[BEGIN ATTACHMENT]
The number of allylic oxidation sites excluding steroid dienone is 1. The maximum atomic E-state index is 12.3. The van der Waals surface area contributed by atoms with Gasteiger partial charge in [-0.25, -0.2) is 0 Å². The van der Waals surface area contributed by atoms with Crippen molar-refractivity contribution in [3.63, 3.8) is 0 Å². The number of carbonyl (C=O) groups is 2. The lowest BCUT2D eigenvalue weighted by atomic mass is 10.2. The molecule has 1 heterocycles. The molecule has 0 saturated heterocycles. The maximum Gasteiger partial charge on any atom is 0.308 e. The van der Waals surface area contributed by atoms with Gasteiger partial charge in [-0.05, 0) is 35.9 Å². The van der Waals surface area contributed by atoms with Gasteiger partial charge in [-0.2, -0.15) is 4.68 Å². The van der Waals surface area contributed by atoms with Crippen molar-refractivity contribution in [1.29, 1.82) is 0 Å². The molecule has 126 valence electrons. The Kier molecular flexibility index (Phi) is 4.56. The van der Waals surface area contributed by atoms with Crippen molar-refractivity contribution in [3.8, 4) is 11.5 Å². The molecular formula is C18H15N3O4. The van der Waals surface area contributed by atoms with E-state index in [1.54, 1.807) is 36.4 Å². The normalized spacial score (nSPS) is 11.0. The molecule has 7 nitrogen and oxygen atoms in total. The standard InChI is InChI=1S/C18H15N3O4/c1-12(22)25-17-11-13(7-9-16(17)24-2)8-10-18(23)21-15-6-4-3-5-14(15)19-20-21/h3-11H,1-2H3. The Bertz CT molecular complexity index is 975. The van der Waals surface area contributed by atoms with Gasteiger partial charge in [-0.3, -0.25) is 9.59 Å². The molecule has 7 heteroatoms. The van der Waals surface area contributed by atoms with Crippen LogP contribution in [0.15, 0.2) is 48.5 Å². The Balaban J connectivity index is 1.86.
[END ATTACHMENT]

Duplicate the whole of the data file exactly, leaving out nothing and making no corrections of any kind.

The number of allylic oxidation sites excluding steroid dienone is 1. The maximum atomic E-state index is 12.3. The van der Waals surface area contributed by atoms with Gasteiger partial charge in [-0.25, -0.2) is 0 Å². The van der Waals surface area contributed by atoms with Crippen molar-refractivity contribution in [3.63, 3.8) is 0 Å². The number of carbonyl (C=O) groups is 2. The lowest BCUT2D eigenvalue weighted by atomic mass is 10.2. The molecule has 1 heterocycles. The molecule has 0 saturated heterocycles. The maximum Gasteiger partial charge on any atom is 0.308 e. The van der Waals surface area contributed by atoms with Gasteiger partial charge in [-0.05, 0) is 35.9 Å². The van der Waals surface area contributed by atoms with Gasteiger partial charge in [-0.2, -0.15) is 4.68 Å². The van der Waals surface area contributed by atoms with Crippen molar-refractivity contribution in [1.29, 1.82) is 0 Å². The molecule has 126 valence electrons. The Kier molecular flexibility index (Phi) is 4.56. The van der Waals surface area contributed by atoms with Crippen molar-refractivity contribution in [3.8, 4) is 11.5 Å². The molecular formula is C18H15N3O4. The van der Waals surface area contributed by atoms with E-state index in [1.54, 1.807) is 36.4 Å². The normalized spacial score (nSPS) is 11.0. The molecule has 7 nitrogen and oxygen atoms in total. The standard InChI is InChI=1S/C18H15N3O4/c1-12(22)25-17-11-13(7-9-16(17)24-2)8-10-18(23)21-15-6-4-3-5-14(15)19-20-21/h3-11H,1-2H3. The Bertz CT molecular complexity index is 975. The van der Waals surface area contributed by atoms with Gasteiger partial charge in [-0.3, -0.25) is 9.59 Å². The molecule has 7 heteroatoms. The van der Waals surface area contributed by atoms with Crippen LogP contribution in [0.15, 0.2) is 48.5 Å². The Balaban J connectivity index is 1.86.